A TM would be a good solution, except that it can't be booted from. It would also be redundant, since i already have a terabyte dedicated to TM. I apologize for not saying this before, but the purpose of the HDD mirror is not as a backup. It exists solely so that i can boot from it whenever the SSD is removed. It doesn't really need to be updated every day, just so long as it's up to date when i pull the SSD. It doesn't need to sync both ways all the time, just when i stick the SSD back in and have to update it from the HDD.

Maybe i should just abandon this whole thing and just use CCC whenever i need to update and write a script to unmount the HDD partition whenever it's not needed?

#8
bonestonne

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I'm just confused as to why you would ever remove the HDD from your computer, in order to need the SSD in the first place.

#9
geek1337

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I'm just confused as to why you would ever remove the HDD from your computer, in order to need the SSD in the first place.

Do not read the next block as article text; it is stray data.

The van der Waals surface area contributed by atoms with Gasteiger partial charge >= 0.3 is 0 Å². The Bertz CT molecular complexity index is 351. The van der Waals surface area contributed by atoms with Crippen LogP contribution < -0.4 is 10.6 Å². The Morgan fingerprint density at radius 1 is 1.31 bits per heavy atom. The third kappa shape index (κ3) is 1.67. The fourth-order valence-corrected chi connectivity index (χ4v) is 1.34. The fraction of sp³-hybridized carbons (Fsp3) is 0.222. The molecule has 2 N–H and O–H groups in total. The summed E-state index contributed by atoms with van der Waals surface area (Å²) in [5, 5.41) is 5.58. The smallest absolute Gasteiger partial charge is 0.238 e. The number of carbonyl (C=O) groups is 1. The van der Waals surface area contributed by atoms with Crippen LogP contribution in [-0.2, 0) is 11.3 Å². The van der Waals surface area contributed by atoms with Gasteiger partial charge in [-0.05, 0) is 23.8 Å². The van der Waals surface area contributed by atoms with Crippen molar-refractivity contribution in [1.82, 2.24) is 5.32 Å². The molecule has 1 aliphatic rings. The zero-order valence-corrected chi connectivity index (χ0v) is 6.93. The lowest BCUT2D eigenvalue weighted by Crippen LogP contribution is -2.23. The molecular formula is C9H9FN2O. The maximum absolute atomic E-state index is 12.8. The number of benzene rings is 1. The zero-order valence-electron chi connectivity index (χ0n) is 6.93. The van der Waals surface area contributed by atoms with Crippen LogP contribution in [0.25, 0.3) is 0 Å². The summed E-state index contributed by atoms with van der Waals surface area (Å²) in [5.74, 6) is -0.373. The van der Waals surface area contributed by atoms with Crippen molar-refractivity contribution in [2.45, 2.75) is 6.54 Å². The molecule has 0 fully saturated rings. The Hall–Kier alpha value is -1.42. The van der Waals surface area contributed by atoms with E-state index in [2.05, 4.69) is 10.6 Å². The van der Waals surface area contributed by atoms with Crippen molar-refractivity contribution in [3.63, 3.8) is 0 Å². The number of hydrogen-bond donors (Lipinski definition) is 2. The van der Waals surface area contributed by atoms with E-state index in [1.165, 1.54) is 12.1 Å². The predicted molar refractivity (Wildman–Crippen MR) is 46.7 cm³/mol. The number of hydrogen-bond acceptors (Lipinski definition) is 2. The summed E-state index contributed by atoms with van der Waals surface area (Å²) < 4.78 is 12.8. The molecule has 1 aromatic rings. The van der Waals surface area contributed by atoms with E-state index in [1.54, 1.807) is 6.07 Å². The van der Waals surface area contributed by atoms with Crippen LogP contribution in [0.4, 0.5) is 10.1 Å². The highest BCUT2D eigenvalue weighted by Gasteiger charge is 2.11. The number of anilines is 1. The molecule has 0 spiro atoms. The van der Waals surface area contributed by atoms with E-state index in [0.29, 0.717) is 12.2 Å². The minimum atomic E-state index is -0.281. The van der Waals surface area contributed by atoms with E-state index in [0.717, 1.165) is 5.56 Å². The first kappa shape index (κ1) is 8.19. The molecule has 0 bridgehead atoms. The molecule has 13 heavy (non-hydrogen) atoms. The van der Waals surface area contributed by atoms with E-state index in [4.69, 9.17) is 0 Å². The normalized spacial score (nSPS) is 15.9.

Oh, sorry for the confusion. As i said in my original statement, this project involves the installment of a SSD within an OptiBay enclosure. The procedure involves removing the optical disc and replacing it with a SSD or HDD (in this case the former). This will net me two physical drive slots, one HDD and one SSD. I plan to put my system files on the SSD and leave the rest on the HDD. For other reasons, i will need to periodically disconnect the SSD. When this happens i would like to still be able to boot the MacBook and for it to be where i left it when i do so. This necessitates a mirror partition on the HDD of the system files stored on the SSD.

I hope that explanation proved useful. I'm thinking more and more that a cloning script is the way to go.